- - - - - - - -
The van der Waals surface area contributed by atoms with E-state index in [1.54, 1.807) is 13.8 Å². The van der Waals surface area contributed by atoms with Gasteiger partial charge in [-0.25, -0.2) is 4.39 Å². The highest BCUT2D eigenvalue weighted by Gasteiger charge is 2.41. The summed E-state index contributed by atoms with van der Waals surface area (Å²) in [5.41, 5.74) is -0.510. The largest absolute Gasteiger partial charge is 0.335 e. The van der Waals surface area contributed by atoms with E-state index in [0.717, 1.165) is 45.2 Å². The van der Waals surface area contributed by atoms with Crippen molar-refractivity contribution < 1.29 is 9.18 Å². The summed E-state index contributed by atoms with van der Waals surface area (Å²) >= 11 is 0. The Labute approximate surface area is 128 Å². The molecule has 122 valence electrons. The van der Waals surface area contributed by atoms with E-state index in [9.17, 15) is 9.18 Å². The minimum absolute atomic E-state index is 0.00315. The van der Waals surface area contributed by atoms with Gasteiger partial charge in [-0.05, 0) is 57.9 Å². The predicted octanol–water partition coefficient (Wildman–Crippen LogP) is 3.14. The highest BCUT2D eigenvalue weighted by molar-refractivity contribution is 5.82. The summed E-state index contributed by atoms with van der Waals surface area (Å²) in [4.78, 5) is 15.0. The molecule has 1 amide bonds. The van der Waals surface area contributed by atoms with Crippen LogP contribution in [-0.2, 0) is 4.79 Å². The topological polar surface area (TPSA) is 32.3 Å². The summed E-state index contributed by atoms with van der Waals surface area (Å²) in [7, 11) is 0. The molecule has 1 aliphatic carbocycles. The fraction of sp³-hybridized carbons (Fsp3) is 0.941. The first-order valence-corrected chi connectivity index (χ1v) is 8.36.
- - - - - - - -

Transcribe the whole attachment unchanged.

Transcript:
The van der Waals surface area contributed by atoms with E-state index in [1.54, 1.807) is 13.8 Å². The van der Waals surface area contributed by atoms with Gasteiger partial charge in [-0.25, -0.2) is 4.39 Å². The highest BCUT2D eigenvalue weighted by Gasteiger charge is 2.41. The summed E-state index contributed by atoms with van der Waals surface area (Å²) in [5.41, 5.74) is -0.510. The largest absolute Gasteiger partial charge is 0.335 e. The van der Waals surface area contributed by atoms with E-state index in [0.717, 1.165) is 45.2 Å². The van der Waals surface area contributed by atoms with Crippen molar-refractivity contribution < 1.29 is 9.18 Å². The summed E-state index contributed by atoms with van der Waals surface area (Å²) >= 11 is 0. The Labute approximate surface area is 128 Å². The molecule has 122 valence electrons. The van der Waals surface area contributed by atoms with E-state index in [9.17, 15) is 9.18 Å². The minimum absolute atomic E-state index is 0.00315. The van der Waals surface area contributed by atoms with Gasteiger partial charge in [-0.05, 0) is 57.9 Å². The predicted octanol–water partition coefficient (Wildman–Crippen LogP) is 3.14. The highest BCUT2D eigenvalue weighted by molar-refractivity contribution is 5.82. The summed E-state index contributed by atoms with van der Waals surface area (Å²) in [4.78, 5) is 15.0. The molecule has 1 amide bonds. The van der Waals surface area contributed by atoms with Crippen LogP contribution in [-0.2, 0) is 4.79 Å². The topological polar surface area (TPSA) is 32.3 Å². The summed E-state index contributed by atoms with van der Waals surface area (Å²) in [7, 11) is 0. The molecule has 1 aliphatic carbocycles. The fraction of sp³-hybridized carbons (Fsp3) is 0.941. The first-order valence-corrected chi connectivity index (χ1v) is 8.36.